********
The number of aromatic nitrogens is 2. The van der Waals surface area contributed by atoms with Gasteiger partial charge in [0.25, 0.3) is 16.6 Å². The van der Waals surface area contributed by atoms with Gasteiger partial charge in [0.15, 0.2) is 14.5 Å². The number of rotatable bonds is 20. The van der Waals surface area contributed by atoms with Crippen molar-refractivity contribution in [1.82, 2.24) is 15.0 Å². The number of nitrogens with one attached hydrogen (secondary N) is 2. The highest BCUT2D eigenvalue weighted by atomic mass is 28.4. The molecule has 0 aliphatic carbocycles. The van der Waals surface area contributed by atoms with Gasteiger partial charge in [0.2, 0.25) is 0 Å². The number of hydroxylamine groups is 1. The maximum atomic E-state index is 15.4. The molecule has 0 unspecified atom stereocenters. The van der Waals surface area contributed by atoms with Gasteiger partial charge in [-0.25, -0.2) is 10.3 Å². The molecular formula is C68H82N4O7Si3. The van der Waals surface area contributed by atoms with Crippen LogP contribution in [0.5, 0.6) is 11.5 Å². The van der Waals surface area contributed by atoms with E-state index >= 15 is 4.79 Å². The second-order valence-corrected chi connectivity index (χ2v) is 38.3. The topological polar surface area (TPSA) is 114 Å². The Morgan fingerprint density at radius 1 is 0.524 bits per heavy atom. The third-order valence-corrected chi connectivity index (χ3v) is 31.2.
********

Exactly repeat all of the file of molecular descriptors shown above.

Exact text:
The number of aromatic nitrogens is 2. The van der Waals surface area contributed by atoms with Gasteiger partial charge in [0.25, 0.3) is 16.6 Å². The van der Waals surface area contributed by atoms with Gasteiger partial charge in [0.15, 0.2) is 14.5 Å². The number of rotatable bonds is 20. The van der Waals surface area contributed by atoms with Crippen molar-refractivity contribution in [1.82, 2.24) is 15.0 Å². The number of nitrogens with one attached hydrogen (secondary N) is 2. The highest BCUT2D eigenvalue weighted by atomic mass is 28.4. The molecule has 0 aliphatic carbocycles. The van der Waals surface area contributed by atoms with Gasteiger partial charge in [0.2, 0.25) is 0 Å². The number of hydroxylamine groups is 1. The maximum atomic E-state index is 15.4. The molecule has 0 unspecified atom stereocenters. The van der Waals surface area contributed by atoms with Gasteiger partial charge in [-0.25, -0.2) is 10.3 Å². The molecular formula is C68H82N4O7Si3. The van der Waals surface area contributed by atoms with Crippen LogP contribution in [0.5, 0.6) is 11.5 Å². The van der Waals surface area contributed by atoms with E-state index >= 15 is 4.79 Å². The second-order valence-corrected chi connectivity index (χ2v) is 38.3. The topological polar surface area (TPSA) is 114 Å². The Morgan fingerprint density at radius 1 is 0.524 bits per heavy atom. The third-order valence-corrected chi connectivity index (χ3v) is 31.2.